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Diabetic Eye Disease Awareness Month

November is Diabetic Eye Disease Awareness Month.

Diabetes is the leading cause of blindness in working-age Americans. More than 20 Million people have diabetes and more than 6 million don’t know it. Nearly all of those with diabetes will develop some form of retinopathy, 40% will suffer from glaucoma and 60% will get cataracts.


People with diabetes are at a higher risk of developing eye diseases like:

Neovascular Glaucoma- Diabetes accounts for approximately one-third of cases of neovascular glaucoma. Neovascular glaucoma is a rare type of glaucoma that often results in visual loss. Neovascular glaucoma can occur when new blood vessels grow on the iris, closing off fluid flow in the eye and raising the eye pressure. It can be very difficult to treat, which is why those with diabetes should get their eyes examined on a regular basis.

Cataracts- A serious condition that causes the eye’s lens to cloud and interfere with normal vision. Cataracts is a condition that tends to develop at an earlier age in people with diabetes

Microvascular Cranial Nerve Palsies– Involves the small bloods vessels that affect the muscles that move the eyes. Symptoms of this condition include not being about to move the eyes in different directions, causing double vision or droopy eyelids.

Diabetic Retinopathy- A condition occurring in persons with diabetes that causes progressive damage to the retina, the light-sensitive lining at the back of the eye. Diabetes interferes with the body’s ability to use and store sugar and too much sugar in the blood can cause damage to the eyes. Prolonged periods of high blood sugar can lead to the accumulation of fluid in the lens inside the key that controls eye focusing. This increased fluid causes the retinal tissue to swell and can lead to blurred vision.


Common Symptoms of Diabetic Eye Disease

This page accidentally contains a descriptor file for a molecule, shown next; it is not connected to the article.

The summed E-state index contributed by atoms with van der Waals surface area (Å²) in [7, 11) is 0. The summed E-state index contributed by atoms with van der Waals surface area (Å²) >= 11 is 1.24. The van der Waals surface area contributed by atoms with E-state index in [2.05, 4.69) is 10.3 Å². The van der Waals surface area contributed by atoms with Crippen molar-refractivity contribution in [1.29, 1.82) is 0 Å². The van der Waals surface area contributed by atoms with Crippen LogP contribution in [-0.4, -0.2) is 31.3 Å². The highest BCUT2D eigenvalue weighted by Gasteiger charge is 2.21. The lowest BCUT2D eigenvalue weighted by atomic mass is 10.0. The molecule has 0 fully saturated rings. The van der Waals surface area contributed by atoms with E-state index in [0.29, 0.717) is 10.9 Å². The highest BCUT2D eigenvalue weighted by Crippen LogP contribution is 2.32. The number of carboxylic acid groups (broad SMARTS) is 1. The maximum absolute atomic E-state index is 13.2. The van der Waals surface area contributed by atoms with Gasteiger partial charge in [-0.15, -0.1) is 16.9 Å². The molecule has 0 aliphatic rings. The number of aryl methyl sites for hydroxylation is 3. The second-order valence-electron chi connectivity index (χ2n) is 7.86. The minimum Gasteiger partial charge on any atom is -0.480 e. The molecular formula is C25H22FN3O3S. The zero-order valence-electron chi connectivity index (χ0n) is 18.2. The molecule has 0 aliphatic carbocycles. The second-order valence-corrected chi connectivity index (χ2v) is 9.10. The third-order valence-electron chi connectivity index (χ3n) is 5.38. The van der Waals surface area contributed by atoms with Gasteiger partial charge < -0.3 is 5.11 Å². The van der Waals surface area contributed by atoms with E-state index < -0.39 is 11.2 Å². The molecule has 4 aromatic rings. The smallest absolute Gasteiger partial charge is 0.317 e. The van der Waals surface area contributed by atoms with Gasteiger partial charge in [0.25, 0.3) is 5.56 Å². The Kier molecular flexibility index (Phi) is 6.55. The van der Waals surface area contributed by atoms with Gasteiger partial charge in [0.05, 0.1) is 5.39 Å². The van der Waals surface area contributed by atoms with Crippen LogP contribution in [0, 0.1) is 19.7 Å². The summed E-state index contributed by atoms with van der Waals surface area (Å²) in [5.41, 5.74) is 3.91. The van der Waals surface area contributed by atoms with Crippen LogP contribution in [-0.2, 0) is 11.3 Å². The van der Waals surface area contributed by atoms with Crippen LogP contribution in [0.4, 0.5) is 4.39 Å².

• Seeing spots or dark strings (called floaters) in your field of vision
  • Cloudy, wavy, blurry vision
  • Empty spots in the center of your vision
  • Difficulty seeing at night
  • Frequently changing vision-sometimes day to day
  • Poor color vision
  • Dark areas or vision loss

How to Prevent Diabetic Eye Disease

Warning signs of diabetic eye disorder are subtle and can often go undetected, which is why it’s important to schedule an eye exam with a doctor of optometry at least once a year. Special factors that put patients more at risk include:

  • duration of the diabetes
  • poor control of blood sugar
  • hypertension
  • lack of exercise
  • smoking
  • family history of diabetes

Follow these tips to help prevent or slow the development of diabetic eye disease:

  • Take prescribed medication as directed
  • Stick to a healthy diet that includes Omega 3s, fresh fruits and vegetables
  • Exercise regularly
  • Control high blood pressure
  • Manage your blood glucose and cholesterol
  • Avoid alcohol and smoking
  • Yearly comprehensive eye exam
  • Dilated eye exam

If you have diabetes, please know early detection and maintenance is important to controlling the progress of diabetic eye diseases.

In health,

Roswell Vision Source